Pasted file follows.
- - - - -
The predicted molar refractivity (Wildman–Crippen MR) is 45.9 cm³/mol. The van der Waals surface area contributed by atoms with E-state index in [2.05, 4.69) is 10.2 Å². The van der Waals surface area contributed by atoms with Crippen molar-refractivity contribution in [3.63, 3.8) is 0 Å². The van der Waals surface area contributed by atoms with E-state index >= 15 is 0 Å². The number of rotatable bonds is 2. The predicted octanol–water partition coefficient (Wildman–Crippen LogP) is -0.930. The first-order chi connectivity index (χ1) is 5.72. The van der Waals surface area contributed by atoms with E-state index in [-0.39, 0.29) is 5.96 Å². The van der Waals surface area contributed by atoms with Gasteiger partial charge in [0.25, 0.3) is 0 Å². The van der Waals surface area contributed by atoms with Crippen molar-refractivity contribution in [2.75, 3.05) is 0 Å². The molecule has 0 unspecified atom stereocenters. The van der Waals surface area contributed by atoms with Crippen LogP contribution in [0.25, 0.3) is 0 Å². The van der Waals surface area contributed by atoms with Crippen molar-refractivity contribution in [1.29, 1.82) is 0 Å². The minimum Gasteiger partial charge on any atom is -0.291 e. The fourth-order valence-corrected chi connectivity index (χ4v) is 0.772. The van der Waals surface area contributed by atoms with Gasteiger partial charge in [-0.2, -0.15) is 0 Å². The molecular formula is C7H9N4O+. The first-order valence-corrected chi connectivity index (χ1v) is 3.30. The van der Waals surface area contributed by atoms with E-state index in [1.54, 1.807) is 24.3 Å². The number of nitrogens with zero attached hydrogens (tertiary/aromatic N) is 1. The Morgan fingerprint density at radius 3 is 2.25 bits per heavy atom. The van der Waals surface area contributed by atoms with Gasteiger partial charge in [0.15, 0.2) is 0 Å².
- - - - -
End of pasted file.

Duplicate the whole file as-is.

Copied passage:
The predicted molar refractivity (Wildman–Crippen MR) is 45.9 cm³/mol. The van der Waals surface area contributed by atoms with E-state index in [2.05, 4.69) is 10.2 Å². The van der Waals surface area contributed by atoms with Crippen molar-refractivity contribution in [3.63, 3.8) is 0 Å². The van der Waals surface area contributed by atoms with E-state index >= 15 is 0 Å². The number of rotatable bonds is 2. The predicted octanol–water partition coefficient (Wildman–Crippen LogP) is -0.930. The first-order chi connectivity index (χ1) is 5.72. The van der Waals surface area contributed by atoms with E-state index in [-0.39, 0.29) is 5.96 Å². The van der Waals surface area contributed by atoms with Gasteiger partial charge in [0.25, 0.3) is 0 Å². The van der Waals surface area contributed by atoms with Crippen molar-refractivity contribution in [2.75, 3.05) is 0 Å². The molecule has 0 unspecified atom stereocenters. The van der Waals surface area contributed by atoms with Crippen LogP contribution in [0.25, 0.3) is 0 Å². The van der Waals surface area contributed by atoms with Crippen molar-refractivity contribution in [1.29, 1.82) is 0 Å². The minimum Gasteiger partial charge on any atom is -0.291 e. The fourth-order valence-corrected chi connectivity index (χ4v) is 0.772. The van der Waals surface area contributed by atoms with Gasteiger partial charge in [-0.2, -0.15) is 0 Å². The molecular formula is C7H9N4O+. The first-order valence-corrected chi connectivity index (χ1v) is 3.30. The van der Waals surface area contributed by atoms with E-state index in [1.54, 1.807) is 24.3 Å². The number of nitrogens with zero attached hydrogens (tertiary/aromatic N) is 1. The Morgan fingerprint density at radius 3 is 2.25 bits per heavy atom. The van der Waals surface area contributed by atoms with Gasteiger partial charge in [0.15, 0.2) is 0 Å².